Nov 19, 2012

Katori's List

Katori Hall recently gave the keynote at TCG's recent Fall Forum, which I didn't get a chance to attend, so I'm glad to see that the speech is now up on the TCG blog. It's worth listening to in full, but a particular highlight comes around the 13:50 mark. Here are reasons, Hall recounts, that she was given for rejection of a play she sent around in 2009, from unnamed theaters:

1. "We don't know if we can find that many talented black actresses."
2. "We've already done an August Wilson piece this season."
3. "We don't know if our audience can relate."
4. "We've already done a play about a black lesbian."
5. "We've already done a play set in a barbershop."
6. "Our February slot has been filled."
7. "We've already done a black playwright this season who is not August Wilson."

As she bears down into the topic of diversity, she starts with excuse #1 to highlight one of the real challenges facing efforts to diversify American theaters, both onstage and behind the scenes: It's not so much a problem of recruitment but retention, not how to get artists and audience of color in the stage door, but how to keep them there. Retaining and rewarding talent strikes me as a trade-wide problem for theater, but it's clearly magnified in the case of artists and audiences of color. What's promising to me about this discussion, then, is that leadership on diversity, defined broadly along age as well as ethnic and other identity valences, might help rise the tide for all boats. One can hope, can't one? (The recent election's ratification of diversity, for example, points a way forward for all of us.)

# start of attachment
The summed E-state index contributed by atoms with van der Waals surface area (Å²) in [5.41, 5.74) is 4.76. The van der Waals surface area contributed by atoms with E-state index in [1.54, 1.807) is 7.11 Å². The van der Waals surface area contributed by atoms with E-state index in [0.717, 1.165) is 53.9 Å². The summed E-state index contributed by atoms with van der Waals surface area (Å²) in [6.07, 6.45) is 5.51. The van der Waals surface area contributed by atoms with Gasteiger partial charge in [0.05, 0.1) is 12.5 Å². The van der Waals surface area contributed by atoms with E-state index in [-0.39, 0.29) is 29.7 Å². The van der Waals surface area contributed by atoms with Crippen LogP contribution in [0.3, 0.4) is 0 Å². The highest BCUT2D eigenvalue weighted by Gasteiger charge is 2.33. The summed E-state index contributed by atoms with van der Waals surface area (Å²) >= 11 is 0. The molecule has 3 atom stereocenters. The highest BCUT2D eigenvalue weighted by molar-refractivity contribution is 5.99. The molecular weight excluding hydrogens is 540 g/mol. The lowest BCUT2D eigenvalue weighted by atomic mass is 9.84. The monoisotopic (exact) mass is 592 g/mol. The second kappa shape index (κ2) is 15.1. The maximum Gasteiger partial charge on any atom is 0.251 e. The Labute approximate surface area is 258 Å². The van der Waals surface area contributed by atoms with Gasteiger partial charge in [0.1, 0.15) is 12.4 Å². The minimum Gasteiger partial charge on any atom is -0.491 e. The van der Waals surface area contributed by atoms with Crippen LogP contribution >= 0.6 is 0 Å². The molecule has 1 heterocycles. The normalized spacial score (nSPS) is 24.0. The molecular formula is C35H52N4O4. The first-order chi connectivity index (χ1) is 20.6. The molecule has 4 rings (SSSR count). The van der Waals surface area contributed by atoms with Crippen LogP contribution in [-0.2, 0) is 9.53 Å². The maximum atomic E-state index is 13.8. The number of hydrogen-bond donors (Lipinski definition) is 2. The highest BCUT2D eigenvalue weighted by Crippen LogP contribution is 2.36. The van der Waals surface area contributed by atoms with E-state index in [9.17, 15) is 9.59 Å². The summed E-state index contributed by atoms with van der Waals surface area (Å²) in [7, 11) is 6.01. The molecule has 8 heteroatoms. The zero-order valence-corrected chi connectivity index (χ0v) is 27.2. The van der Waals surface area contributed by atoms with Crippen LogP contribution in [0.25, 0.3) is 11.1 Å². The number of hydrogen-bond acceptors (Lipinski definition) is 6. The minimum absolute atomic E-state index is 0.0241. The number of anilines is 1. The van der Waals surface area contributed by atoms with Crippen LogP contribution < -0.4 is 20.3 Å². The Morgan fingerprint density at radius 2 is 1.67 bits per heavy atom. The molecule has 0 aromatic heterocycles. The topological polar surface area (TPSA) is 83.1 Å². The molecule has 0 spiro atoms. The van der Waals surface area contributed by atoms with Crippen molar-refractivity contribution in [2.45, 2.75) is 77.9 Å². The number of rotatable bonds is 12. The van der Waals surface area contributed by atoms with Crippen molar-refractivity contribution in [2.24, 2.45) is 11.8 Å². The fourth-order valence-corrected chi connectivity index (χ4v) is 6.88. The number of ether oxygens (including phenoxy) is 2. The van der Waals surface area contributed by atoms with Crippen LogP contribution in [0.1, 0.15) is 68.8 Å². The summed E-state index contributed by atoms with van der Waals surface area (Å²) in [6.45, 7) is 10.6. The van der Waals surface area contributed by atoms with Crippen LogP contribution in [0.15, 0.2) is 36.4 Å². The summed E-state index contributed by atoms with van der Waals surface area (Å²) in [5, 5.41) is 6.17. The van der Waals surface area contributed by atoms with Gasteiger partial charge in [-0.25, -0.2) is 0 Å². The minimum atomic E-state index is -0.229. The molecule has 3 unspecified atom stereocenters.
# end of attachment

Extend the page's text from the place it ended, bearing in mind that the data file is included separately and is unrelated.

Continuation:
Bonus: A Charles Isherwood diversion begins at 27:27.

1 comment:

Brendan McCall said...

Thank you for this article, Rob.

I'm amazed at some of the reasons Katori Hall was given, as to why her plays were not produced. "We've already done an August Wilson piece this season" strikes me as particularly sad: the author of this comment seems to see Mr. Wilson's extraordinary body of work as being by a BLACK man, primarily, and its value as theater, as plays, as somehow secondary.

Also, would any theater tell an author, "We've already done a play by a WHITE STRAIGHT GUY"? If not, why is it permissible to say "we've already done a play by a black lesbian?"